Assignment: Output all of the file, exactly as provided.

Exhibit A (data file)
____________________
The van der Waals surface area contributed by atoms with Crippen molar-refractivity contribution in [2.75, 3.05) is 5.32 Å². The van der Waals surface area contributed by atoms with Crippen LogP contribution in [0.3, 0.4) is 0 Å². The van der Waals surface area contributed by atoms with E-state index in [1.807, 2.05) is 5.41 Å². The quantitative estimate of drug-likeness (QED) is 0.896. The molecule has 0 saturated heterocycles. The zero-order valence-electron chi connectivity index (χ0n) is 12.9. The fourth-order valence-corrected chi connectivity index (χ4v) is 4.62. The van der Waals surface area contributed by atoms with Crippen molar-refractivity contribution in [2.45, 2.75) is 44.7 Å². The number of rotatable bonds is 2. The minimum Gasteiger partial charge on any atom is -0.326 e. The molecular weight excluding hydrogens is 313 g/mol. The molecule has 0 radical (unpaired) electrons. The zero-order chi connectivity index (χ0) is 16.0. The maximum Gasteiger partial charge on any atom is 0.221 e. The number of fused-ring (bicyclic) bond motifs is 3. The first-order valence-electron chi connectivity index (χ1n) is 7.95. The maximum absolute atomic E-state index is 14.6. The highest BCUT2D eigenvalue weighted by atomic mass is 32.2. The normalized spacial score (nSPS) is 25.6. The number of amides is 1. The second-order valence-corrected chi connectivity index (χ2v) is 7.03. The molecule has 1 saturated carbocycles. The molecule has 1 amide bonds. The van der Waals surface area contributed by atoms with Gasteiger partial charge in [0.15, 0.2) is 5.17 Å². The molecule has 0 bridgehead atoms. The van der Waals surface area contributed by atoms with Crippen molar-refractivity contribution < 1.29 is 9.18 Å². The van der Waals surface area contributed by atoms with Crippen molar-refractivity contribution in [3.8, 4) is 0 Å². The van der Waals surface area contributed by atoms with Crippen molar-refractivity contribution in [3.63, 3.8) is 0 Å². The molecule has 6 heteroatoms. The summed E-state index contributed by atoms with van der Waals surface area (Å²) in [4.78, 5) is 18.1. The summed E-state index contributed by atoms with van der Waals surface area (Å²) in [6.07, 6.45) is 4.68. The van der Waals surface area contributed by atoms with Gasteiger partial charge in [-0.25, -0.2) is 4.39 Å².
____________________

The van der Waals surface area contributed by atoms with Crippen molar-refractivity contribution in [2.75, 3.05) is 5.32 Å². The van der Waals surface area contributed by atoms with Crippen LogP contribution in [0.3, 0.4) is 0 Å². The van der Waals surface area contributed by atoms with E-state index in [1.807, 2.05) is 5.41 Å². The quantitative estimate of drug-likeness (QED) is 0.896. The molecule has 0 saturated heterocycles. The zero-order valence-electron chi connectivity index (χ0n) is 12.9. The fourth-order valence-corrected chi connectivity index (χ4v) is 4.62. The van der Waals surface area contributed by atoms with Crippen molar-refractivity contribution in [2.45, 2.75) is 44.7 Å². The number of rotatable bonds is 2. The minimum Gasteiger partial charge on any atom is -0.326 e. The molecular weight excluding hydrogens is 313 g/mol. The molecule has 0 radical (unpaired) electrons. The zero-order chi connectivity index (χ0) is 16.0. The maximum Gasteiger partial charge on any atom is 0.221 e. The number of fused-ring (bicyclic) bond motifs is 3. The first-order valence-electron chi connectivity index (χ1n) is 7.95. The maximum absolute atomic E-state index is 14.6. The highest BCUT2D eigenvalue weighted by atomic mass is 32.2. The normalized spacial score (nSPS) is 25.6. The number of amides is 1. The second-order valence-corrected chi connectivity index (χ2v) is 7.03. The molecule has 1 saturated carbocycles. The molecule has 1 amide bonds. The van der Waals surface area contributed by atoms with Gasteiger partial charge in [0.15, 0.2) is 5.17 Å². The molecule has 0 bridgehead atoms. The van der Waals surface area contributed by atoms with Crippen molar-refractivity contribution < 1.29 is 9.18 Å². The van der Waals surface area contributed by atoms with Crippen molar-refractivity contribution in [3.8, 4) is 0 Å². The van der Waals surface area contributed by atoms with Crippen molar-refractivity contribution in [3.63, 3.8) is 0 Å². The molecule has 6 heteroatoms. The summed E-state index contributed by atoms with van der Waals surface area (Å²) in [4.78, 5) is 18.1. The summed E-state index contributed by atoms with van der Waals surface area (Å²) in [6.07, 6.45) is 4.68. The van der Waals surface area contributed by atoms with Gasteiger partial charge in [-0.25, -0.2) is 4.39 Å².